China has banned microcredit companies from lending on college campuses in an attempt to curb excess lending and prevent more than 30 million students across the continent from falling into debt traps.
“Some microlenders have focused on college campuses and conducted inductive marketing through cooperation with technology companies,” the statement read. “These practices have led university students to excessive consumption on Internet platforms and have caused some students to fall into the traps of loan sharks.”
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The CBIRC statement, published jointly with the People’s Bank of China, the Central Bureau of Cyberspace Affairs, the Ministry of Education and the Ministry of Public Security, said that regulators were determined to eliminate illegal practices that “catch” people. University students.
In China, microcredit companies, also known as small loan companies, can offer loans at a maximum interest rate of up to four times the benchmark rate set by the central bank. They are prohibited from taking deposits and can only use their own capital to grant credit.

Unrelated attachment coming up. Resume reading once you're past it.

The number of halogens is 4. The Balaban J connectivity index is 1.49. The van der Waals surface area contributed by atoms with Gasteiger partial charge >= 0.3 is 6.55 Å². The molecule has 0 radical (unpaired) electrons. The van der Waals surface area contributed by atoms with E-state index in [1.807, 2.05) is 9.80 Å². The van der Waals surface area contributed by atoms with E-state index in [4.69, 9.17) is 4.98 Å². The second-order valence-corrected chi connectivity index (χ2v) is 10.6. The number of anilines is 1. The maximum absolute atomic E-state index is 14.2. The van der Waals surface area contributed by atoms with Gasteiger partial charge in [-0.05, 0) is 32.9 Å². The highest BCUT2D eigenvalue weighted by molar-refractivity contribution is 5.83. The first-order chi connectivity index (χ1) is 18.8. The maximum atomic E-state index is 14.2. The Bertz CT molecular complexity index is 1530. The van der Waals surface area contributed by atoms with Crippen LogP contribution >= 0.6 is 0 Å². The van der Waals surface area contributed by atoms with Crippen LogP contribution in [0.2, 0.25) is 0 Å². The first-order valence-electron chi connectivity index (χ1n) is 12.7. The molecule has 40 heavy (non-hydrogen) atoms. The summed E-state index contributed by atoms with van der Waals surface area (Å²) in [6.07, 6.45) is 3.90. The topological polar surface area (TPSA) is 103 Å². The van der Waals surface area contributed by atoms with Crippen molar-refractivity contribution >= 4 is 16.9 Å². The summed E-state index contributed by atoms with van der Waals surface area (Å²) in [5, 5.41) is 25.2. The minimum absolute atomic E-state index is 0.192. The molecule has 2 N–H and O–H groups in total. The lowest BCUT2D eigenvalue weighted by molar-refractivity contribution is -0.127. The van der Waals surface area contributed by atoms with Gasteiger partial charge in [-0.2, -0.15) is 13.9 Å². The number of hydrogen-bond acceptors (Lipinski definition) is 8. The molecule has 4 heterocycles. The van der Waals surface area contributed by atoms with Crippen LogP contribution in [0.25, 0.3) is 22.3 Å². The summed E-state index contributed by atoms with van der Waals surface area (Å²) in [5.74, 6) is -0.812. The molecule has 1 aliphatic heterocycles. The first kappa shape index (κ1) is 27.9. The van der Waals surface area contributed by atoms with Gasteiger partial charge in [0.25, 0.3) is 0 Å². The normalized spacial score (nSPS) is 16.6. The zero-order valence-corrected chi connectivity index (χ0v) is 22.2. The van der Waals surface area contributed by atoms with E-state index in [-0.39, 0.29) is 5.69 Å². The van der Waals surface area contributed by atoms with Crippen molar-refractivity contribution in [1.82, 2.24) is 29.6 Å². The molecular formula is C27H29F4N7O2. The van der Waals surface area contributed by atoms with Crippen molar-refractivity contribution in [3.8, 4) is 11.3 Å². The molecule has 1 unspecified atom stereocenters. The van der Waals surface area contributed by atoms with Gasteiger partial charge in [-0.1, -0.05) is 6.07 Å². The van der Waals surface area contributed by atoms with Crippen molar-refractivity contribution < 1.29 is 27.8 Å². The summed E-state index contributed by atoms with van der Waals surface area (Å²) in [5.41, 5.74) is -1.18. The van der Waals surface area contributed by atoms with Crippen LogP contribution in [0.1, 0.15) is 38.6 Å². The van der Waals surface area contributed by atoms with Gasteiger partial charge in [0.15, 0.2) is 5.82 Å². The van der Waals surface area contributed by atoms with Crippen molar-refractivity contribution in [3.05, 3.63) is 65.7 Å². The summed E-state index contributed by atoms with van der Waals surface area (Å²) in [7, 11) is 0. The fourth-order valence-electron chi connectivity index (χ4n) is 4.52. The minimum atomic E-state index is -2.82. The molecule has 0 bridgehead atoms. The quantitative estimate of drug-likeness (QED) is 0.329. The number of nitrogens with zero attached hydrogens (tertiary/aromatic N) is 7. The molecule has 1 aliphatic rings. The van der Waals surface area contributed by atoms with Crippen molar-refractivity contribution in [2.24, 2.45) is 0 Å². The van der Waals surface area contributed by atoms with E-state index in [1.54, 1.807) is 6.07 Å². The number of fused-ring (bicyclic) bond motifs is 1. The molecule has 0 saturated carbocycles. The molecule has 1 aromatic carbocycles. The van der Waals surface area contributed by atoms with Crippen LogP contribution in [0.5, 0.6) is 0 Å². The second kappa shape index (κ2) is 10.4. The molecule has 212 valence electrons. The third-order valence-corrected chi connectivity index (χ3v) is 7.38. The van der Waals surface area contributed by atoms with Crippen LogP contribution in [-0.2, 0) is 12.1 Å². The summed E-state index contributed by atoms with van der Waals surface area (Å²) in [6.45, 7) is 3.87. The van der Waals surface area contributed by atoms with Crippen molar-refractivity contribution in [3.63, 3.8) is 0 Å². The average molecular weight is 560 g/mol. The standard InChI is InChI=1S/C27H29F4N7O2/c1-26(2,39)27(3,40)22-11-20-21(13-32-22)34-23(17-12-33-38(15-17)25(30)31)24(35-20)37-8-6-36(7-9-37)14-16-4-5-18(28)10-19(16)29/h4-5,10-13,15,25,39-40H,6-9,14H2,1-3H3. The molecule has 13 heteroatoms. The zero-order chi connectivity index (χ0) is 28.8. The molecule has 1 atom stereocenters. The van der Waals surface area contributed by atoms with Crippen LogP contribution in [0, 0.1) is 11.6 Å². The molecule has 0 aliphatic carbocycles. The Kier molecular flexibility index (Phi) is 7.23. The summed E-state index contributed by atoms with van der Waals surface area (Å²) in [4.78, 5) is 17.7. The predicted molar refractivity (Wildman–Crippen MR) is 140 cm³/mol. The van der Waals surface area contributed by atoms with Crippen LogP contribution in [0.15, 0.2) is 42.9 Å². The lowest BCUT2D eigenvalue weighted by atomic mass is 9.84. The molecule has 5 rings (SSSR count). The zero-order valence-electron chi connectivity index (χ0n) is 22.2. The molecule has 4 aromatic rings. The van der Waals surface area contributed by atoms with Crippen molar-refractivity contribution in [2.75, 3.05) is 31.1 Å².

At the end of 2020, China had more than 7,100 small lending companies with outstanding credit valued at just under 900 billion yuan ($ 138.4 billion).
“Some students are interested in borrowing for expensive items such as smartphones,” said Yan Jinglan, a professor at the East China University of Science and Technology in Shanghai. “They have no idea about the high interest rates and the risks involved if they cannot repay the loans.”
Many lenders use heavy-handed tactics, including violence, to recover bad loans from college students.
P2P lending has exploded in mainland China since 2012, when Beijing encouraged operators to help cash-hungry small businesses access much-needed loans. But the industry spun out of control when thousands of rigs were found to be illegally operating businesses that put depositors’ money at risk.
As of August 2020, China’s defunct P2P platforms still owed depositors 800 billion yuan after four years of crackdown by regulators.
P2P firms, technically providers of information for matching borrowers and lenders, collected a large amount of money from investors before re-lending it to cash-hungry companies at high loan rates. College students were also among its top target customers.
This article originally appeared on South China Morning Mail (SCMP), the most authoritative voice reporting on China and Asia for over a century. For more SCMP stories, explore the SCMP application or visit the SCMP Facebook Y Twitter pages. Copyright © 2021 South China Morning Post Publishers Ltd. All rights reserved.
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